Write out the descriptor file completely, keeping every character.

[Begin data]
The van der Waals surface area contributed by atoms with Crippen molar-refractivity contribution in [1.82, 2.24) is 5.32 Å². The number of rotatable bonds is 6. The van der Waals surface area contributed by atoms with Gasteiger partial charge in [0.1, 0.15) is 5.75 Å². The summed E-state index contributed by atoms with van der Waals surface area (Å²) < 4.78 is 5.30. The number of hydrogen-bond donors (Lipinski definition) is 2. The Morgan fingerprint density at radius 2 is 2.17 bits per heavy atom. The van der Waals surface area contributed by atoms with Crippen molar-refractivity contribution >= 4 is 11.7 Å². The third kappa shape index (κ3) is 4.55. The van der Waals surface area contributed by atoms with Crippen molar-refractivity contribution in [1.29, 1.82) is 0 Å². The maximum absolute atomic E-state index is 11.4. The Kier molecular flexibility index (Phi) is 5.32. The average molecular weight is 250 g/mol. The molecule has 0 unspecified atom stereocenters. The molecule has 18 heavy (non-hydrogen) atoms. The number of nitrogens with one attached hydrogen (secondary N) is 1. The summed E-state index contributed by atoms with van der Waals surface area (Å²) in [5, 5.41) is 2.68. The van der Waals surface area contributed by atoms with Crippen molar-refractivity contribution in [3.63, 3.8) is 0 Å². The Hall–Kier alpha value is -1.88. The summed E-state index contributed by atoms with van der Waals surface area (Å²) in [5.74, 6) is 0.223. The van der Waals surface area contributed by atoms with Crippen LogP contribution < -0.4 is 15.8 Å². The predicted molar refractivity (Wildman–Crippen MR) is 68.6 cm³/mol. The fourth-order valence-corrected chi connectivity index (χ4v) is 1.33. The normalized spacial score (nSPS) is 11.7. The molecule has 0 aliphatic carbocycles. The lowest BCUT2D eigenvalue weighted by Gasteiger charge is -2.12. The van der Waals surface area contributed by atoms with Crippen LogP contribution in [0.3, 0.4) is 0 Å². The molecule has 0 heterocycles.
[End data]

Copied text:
The van der Waals surface area contributed by atoms with Crippen molar-refractivity contribution in [1.82, 2.24) is 5.32 Å². The number of rotatable bonds is 6. The van der Waals surface area contributed by atoms with Gasteiger partial charge in [0.1, 0.15) is 5.75 Å². The summed E-state index contributed by atoms with van der Waals surface area (Å²) < 4.78 is 5.30. The number of hydrogen-bond donors (Lipinski definition) is 2. The Morgan fingerprint density at radius 2 is 2.17 bits per heavy atom. The van der Waals surface area contributed by atoms with Crippen molar-refractivity contribution >= 4 is 11.7 Å². The third kappa shape index (κ3) is 4.55. The van der Waals surface area contributed by atoms with Crippen molar-refractivity contribution in [1.29, 1.82) is 0 Å². The maximum absolute atomic E-state index is 11.4. The Kier molecular flexibility index (Phi) is 5.32. The average molecular weight is 250 g/mol. The molecule has 0 unspecified atom stereocenters. The molecule has 18 heavy (non-hydrogen) atoms. The number of nitrogens with one attached hydrogen (secondary N) is 1. The summed E-state index contributed by atoms with van der Waals surface area (Å²) in [5, 5.41) is 2.68. The van der Waals surface area contributed by atoms with Crippen molar-refractivity contribution in [3.63, 3.8) is 0 Å². The Hall–Kier alpha value is -1.88. The summed E-state index contributed by atoms with van der Waals surface area (Å²) in [5.74, 6) is 0.223. The van der Waals surface area contributed by atoms with Crippen LogP contribution < -0.4 is 15.8 Å². The predicted molar refractivity (Wildman–Crippen MR) is 68.6 cm³/mol. The fourth-order valence-corrected chi connectivity index (χ4v) is 1.33. The normalized spacial score (nSPS) is 11.7. The molecule has 0 aliphatic carbocycles. The lowest BCUT2D eigenvalue weighted by Gasteiger charge is -2.12. The van der Waals surface area contributed by atoms with Crippen LogP contribution in [0.3, 0.4) is 0 Å². The molecule has 0 heterocycles.